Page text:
Staying on Track

VISTA Cesar at computerAn experienced Excel user, César decided to create customized spreadsheets that would pull donor records from the Access database. This would enable him and the development director to do tracking and analysis. Over the course of a week, he built an elaborate workbook with complex formulas, links to other spreadsheets, and pivot tables.

The spreadsheets were helpful at first, but after several weeks it was obvious that the new system made tracking and analyzing donor data even more unwieldy than before.

The links between the workbook, the database, and other spreadsheets often broke; even small tweaks often meant a couple of hours of re-writing formulas.

Alternative Approaches

Scenario 3: Making Training Stronger

Read about VISTA Leader Lorelei Pokranz and the Collegiate Service-Learning Corps. Be prepared to answer questions as you go:

VISTA LoreleiLorelei wanted to revise her VISTA members’ orientation to emphasize the organizational culture of non-profits. She feels it is important for her members to learn about the culture of the non-profits in which they serve.

To do this, Lorelei reviewed the list of non-profits her VISTAs would serve in. She then thought about who she knew in each agency and what questions she might ask. She also planned to ask a few of the people she had built relationships with to come to speak at the orientation.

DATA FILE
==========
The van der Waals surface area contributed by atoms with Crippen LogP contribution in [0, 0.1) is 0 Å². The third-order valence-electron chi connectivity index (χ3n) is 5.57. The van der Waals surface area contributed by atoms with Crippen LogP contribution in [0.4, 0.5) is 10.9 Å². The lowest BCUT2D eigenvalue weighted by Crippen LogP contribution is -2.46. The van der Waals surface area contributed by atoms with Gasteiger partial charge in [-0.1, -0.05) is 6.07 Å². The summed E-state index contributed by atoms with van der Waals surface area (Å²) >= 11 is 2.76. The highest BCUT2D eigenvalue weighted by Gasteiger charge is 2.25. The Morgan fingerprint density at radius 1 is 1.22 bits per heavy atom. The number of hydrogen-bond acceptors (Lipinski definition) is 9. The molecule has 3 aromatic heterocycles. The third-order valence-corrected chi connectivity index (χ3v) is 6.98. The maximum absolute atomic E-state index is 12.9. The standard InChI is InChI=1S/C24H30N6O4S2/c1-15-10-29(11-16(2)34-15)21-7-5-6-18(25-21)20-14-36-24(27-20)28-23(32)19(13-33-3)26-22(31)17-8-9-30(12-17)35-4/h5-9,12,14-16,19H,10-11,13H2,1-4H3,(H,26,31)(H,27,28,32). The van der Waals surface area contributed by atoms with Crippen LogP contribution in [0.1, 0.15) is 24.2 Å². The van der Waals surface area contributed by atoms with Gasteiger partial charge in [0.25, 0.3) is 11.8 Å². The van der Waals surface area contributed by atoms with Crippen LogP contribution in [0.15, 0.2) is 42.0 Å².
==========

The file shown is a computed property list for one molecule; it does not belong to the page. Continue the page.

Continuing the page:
Lorelei contacted executive directors and program managers at the non-profits.
She asked for tips such as:

  • Who VISTAs should contact at their agencies
  • The challenges and opportunities of working in their communities
  • The five most important things to know about their organizations

Lorelei's Orientation Session

Lorelei co-delivered the orientation with a literacy program manager and the executive director of a food bank. The session included:

  • A day-in-the-life of a non-profit program manager,
  • The challenges and opportunities of working in a low-income community, and
  • The five most important things VISTAs should know about working in different non-profits.

How Will You Define Success?

Think about your year ahead. What activities will you perform for your organization? How will you define success?

Take a few minutes to enter your thoughts into a journal. You can write in complete sentences or simply type a list. Many VISTAs keep a journal throughout their service year. The journal gives them an opportunity to reflect on their service during their year and to look back on the experience in the future.


Congratulations! You have finished this tutorial.

picture - Norma at copierSuccess may look different for each assignment, but all successful capacity building projects share this characteristic:

The work begun by the VISTA member will continue after the VISTA leaves.

During the year ahead, take time to step back and look at the work you are doing. Ask yourself:

“Am I still building capacity? What can I do to ensure the transfer of this project to the community after I leave?”

Keep fine-tuning your activities, so you can have the greatest impact on your organization's ability to fight poverty in your community.